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Can a Witness to a Notarization Have a Financial Interest in the Notarized Document?

by American Association of Notaries
The role of the notary public in society is of vital importance. When a notary places his or her stamp and signature on a document, the document recipient or the receiving institution automatically assumes that the notary has executed his or her responsibility correctly. This means that the notary has maintained impartiality, has performed notarial duties according to state law, and has acted with the utmost integrity.

As such, all notaries understand that they are prohibited from notarizing any document in which they have an interest, financial or beneficial. Accordingly, when a document requires the signature of a witness (this may occur, for instance, with real estate documents being executed for recording in a state that requires witnesses or when the principal signer of a document does not have any form of acceptable identification), the same restrictions must be placed upon the witness as are placed upon the notary.

Witnesses should not have any type of vested interest in the transaction. Therefore, the witness(es) must not be able to enjoy any present or future benefit or financial gain arising from the transaction. While notary laws do not necessarily directly address this issue, the notary must assure, to the best of his or her ability, that the transaction has been executed correctly and with integrity, leaving no room for future liability or legal challenge. Accordingly, family relations of the principal signer should not be selected to act as witnesses to transactions as there may be a future benefit or financial gain that is not obvious. Neighbors and co-workers make good witnesses, and, when it is not a question of verifying identity, a stranger will actually suffice. In that case, the witness is just declaring by his or her signature that he or she has witnessed the principal signer sign the document. Notaries are well advised to have witnesses sign their journals or notary record books along with the principal signer. In every way, effort should be made to maintain the integrity of the transaction. This is the type of reasonable care that will provide protection for the notary - and the principal signer - if the transaction is ever questioned or examined in a legal proceeding.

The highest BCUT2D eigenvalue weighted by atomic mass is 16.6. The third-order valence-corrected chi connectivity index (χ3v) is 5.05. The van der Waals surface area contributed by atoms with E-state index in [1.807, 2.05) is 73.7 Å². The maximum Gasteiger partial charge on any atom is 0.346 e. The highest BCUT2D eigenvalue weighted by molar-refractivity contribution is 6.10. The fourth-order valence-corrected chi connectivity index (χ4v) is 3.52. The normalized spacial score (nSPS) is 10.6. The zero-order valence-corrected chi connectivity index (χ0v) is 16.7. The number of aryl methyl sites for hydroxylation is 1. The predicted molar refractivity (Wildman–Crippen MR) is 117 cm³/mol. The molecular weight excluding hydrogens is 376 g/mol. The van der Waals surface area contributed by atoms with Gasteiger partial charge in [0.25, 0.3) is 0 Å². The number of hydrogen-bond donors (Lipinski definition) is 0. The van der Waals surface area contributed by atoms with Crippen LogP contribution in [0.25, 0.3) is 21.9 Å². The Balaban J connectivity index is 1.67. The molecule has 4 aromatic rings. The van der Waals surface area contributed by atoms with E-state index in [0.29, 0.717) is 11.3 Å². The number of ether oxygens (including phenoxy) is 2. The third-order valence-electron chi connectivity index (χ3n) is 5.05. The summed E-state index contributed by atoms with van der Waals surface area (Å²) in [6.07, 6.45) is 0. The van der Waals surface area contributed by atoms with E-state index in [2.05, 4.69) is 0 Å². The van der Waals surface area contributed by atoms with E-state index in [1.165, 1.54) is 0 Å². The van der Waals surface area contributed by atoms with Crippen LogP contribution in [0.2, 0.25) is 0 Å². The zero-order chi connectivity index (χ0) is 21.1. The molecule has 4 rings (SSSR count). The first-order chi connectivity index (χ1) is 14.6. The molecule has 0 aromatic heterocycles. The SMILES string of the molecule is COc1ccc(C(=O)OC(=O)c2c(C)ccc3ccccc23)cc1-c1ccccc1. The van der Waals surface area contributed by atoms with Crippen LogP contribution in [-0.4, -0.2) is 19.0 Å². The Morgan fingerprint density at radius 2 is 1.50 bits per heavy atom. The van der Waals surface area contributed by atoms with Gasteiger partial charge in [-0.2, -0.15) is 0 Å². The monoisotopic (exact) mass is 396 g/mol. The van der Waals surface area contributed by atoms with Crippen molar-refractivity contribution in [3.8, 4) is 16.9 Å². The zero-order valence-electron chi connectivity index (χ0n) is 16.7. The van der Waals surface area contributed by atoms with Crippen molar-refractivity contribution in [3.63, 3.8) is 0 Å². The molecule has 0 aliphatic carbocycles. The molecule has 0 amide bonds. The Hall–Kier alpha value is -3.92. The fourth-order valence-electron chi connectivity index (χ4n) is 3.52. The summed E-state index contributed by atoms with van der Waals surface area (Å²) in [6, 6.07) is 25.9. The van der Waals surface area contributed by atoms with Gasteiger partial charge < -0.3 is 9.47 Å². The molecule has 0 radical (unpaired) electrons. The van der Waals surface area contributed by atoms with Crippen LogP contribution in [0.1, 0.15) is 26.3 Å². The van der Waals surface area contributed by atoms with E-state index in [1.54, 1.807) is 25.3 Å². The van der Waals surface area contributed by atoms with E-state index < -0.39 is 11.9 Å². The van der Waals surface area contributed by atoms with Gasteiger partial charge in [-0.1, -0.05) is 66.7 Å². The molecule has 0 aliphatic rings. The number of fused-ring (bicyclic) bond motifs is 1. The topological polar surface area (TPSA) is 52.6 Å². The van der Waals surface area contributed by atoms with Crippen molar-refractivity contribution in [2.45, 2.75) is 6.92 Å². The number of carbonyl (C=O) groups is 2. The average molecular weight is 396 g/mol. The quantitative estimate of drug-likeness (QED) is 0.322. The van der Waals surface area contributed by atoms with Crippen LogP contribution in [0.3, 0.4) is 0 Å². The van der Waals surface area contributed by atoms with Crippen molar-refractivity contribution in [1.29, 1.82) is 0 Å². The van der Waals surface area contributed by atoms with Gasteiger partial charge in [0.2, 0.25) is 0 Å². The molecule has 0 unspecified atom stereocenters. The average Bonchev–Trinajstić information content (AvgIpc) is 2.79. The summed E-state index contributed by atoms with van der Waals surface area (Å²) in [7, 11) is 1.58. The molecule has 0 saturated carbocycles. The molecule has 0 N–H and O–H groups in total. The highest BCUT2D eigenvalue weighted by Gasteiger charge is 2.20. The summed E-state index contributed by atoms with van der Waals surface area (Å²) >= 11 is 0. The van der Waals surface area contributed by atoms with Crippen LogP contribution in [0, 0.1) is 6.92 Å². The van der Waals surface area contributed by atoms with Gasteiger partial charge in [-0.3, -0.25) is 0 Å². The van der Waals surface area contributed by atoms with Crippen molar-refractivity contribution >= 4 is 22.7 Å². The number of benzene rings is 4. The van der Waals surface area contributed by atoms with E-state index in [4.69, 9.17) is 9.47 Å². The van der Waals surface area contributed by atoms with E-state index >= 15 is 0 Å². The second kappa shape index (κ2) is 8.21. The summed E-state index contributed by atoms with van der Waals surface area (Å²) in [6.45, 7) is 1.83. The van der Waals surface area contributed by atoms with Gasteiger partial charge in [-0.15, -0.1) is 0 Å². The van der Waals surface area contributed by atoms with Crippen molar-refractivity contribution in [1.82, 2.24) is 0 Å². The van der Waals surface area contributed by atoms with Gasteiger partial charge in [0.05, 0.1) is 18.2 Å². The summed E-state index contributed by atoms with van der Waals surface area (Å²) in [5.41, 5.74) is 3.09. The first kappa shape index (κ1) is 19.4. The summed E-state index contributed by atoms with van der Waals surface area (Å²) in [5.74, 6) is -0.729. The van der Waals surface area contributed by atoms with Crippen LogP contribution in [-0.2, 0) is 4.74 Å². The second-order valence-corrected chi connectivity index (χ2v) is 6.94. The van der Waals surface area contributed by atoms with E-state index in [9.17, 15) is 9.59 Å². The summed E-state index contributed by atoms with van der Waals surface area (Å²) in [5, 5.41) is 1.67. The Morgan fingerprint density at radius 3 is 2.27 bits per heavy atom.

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Legal disclaimer: The American Association of Notaries seeks to provide timely articles for notaries to assist them with information and ideas for managing their notary businesses, enhancing their notary educations, and securing their notary supplies but makes no claims, promises, or guarantees about the accuracy, completeness, or adequacy of the information contained . Information in this article is not intended as legal advice. We are not attorneys. We do not pretend to be attorneys. Though we will sometimes provide information regarding federal laws and statutes and the laws and statutes of each state, we have gathered the information from a variety of sources. We do not warrant the information gathered from those sources. It is your responsibility to know the appropriate laws governing your state. Notaries are advised to seek the advice of an attorney in their state if they have legal questions about how to notarize.
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